School funding proposal more of the same

State funding for public schools, as proposed in the House budget for the coming biennium, contains no surprises for South Kitsap School District (SKSD) — just the expected bad news.

State funding for public schools, as proposed in the House budget for the coming biennium, contains no surprises for South Kitsap School District (SKSD) — just the expected bad news.

Spending reductions made by the legislature in the supplemental budget actions in April and December last year and February this year that applied only to the current budget would be essentially continued into the operating budget for the next two years.

Of the $4.4 billion that would be cut from the total operating budget’s projected amount needed to “maintain” state programs under current law, approximately $1.5 billion would come from K-12 public schools.

Since public school funding constitutes about 44 percent of the state’s operating budget, it is apparent that other programs were reduced from their maintenance levels more than the schools.

The state’s paramount duty under the constitution to provide funding for schools available to all children makes K-12 funding a higher priority, but the result is less of a cut compared to other programs rather than complete protection from spending reductions.

The biggest line items among the reductions from the maintenance level are achieved by continuing the suspension of voter-approved spending initiatives: $861 million for Initiative 728 “class size” funding and $269 million for the cost of living adjustment (COLA) directed by Initiative 732.

Two other items that affect compensation of instructional staff are the freeze in “step” pay increases and reductions in bonuses to teachers achieving board certification: $56 million and $61 million respectively.

The earlier cut in the additional state funding to allow smaller class sizes in grades K-4 is continued, resulting in another $171 million below the maintenance level of spending.

The absence of a COLA means SKSD can stretch its local levy funding dollars a little farther, since general pay raises for employees paid from this local funding won’t occur and reduce the number that can be employed.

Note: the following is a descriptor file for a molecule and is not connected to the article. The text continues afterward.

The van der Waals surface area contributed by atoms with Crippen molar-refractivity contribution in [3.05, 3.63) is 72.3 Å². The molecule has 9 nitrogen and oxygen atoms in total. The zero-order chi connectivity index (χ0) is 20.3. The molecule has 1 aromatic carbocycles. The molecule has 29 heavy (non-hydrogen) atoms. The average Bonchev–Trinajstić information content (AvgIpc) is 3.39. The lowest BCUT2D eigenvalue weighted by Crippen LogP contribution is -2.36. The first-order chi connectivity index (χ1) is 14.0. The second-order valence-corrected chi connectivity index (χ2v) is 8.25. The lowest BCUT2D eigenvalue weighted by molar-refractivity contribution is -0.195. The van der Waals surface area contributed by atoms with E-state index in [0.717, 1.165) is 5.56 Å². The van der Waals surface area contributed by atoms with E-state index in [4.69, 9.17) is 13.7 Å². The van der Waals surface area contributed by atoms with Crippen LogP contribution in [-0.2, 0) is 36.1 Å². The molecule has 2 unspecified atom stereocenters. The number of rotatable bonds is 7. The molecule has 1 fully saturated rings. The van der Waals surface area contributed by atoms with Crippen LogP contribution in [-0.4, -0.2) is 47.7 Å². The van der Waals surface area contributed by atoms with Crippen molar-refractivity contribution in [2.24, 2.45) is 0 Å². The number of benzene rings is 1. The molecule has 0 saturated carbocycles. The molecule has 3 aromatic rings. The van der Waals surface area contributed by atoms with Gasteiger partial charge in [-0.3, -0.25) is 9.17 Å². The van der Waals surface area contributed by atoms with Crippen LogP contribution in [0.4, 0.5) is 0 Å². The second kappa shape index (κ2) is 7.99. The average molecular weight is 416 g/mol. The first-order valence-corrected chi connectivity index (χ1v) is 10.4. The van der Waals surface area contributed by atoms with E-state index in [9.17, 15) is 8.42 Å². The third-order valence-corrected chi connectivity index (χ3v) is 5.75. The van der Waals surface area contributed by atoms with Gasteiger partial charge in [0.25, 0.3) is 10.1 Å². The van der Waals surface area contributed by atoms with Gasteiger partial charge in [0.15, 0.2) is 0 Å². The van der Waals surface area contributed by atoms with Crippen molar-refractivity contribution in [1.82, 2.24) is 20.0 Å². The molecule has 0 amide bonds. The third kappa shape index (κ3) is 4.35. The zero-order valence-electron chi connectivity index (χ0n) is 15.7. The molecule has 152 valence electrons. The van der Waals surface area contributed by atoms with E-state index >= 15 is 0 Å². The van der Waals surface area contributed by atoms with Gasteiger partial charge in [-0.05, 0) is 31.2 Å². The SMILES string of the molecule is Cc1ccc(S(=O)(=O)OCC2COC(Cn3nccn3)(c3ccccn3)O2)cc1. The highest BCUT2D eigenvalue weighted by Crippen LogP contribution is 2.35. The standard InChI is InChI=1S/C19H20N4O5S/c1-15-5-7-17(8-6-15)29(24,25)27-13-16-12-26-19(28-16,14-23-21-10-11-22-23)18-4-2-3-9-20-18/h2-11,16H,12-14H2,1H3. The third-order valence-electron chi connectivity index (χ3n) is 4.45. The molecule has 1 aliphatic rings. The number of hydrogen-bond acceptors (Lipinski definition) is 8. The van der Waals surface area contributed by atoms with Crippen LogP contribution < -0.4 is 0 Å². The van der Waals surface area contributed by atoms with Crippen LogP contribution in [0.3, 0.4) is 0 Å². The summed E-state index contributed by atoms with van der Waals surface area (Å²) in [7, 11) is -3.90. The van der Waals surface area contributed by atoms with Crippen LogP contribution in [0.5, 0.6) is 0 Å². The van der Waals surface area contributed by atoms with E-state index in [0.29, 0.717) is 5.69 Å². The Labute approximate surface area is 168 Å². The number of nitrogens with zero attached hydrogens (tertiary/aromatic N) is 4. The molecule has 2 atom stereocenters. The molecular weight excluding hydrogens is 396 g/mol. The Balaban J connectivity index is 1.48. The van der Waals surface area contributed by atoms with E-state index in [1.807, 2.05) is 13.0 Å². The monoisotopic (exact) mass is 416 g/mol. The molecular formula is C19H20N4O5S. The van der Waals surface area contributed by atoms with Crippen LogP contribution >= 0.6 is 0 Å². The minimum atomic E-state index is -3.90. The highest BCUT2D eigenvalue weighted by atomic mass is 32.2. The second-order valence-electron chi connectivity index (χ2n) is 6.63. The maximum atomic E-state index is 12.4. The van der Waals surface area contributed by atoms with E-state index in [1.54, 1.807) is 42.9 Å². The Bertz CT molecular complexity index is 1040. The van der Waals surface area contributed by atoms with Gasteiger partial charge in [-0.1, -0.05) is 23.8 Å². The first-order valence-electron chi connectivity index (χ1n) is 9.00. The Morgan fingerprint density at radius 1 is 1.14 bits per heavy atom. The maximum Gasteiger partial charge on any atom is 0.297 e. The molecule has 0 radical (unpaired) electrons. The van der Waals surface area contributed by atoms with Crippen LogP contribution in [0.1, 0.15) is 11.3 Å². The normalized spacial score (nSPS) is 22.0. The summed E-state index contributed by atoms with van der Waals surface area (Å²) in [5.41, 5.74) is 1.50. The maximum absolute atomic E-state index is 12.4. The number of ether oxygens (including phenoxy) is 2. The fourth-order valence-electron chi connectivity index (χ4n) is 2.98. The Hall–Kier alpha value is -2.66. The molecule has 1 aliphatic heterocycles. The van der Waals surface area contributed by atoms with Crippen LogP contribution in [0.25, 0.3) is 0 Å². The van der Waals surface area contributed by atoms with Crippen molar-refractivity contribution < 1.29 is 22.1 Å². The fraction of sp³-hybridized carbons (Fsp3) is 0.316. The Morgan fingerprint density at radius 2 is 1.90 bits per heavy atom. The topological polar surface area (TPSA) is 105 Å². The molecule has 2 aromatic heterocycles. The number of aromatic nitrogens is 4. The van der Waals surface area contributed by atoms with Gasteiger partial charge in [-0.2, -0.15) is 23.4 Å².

But the continued absence of the K-4 “enhancement” funding and the I-728 funding mean that less money will be available in the coming two years than had been available in previous years.

Something has to give in the coming two school years, which should be no surprise to anyone.

Actual reductions in total spending from the SKSD general fund have been avoided until this year, but the need to reduce the total amount being spent can be avoided no longer.

Even if the projected increases in state revenue do occur, so that the state has more money to spend in the coming two years than it had in the last two, SKSD funding isn’t going to match what it had been.

And, the current school year’s budget for SKSD indicates that the district will not have much of an ending fund balance that can be used to make up for the absence of state funding.

For those of us who aren’t inclined to be optimistic, the revenue forecast for the state looks a little too “rosy,” which could mean that worse is yet to come.

The latest state revenue forecast projects increases of about 6.6 percent per year in the next biennium.

This forecast is done by people who have a lot more knowledge and experience than ordinary folks, but their best efforts have been wrong before.

SKSD should consider what could be done if the state’s actual revenue in the coming years doesn’t increase at such a rapid pace.

One more line item in the budget could be cut — “local effort assistance,” also known as levy equalization funding.

This funding partly equalizes the tax burden for districts like SKSD where the local voter-approved levy requires a higher than average tax rate to provide additional school revenue.

The total for levy equalization funding in the coming biennial budget is $612 million, which would be a tempting item to reduce if actual state revenue falls short of projections.

Real spending cuts, a lack of reserves, and the specter of future revenue shortfalls will require unpleasant budget decisions for the coming school year.

Bob Meadows is a Port Orchard resident.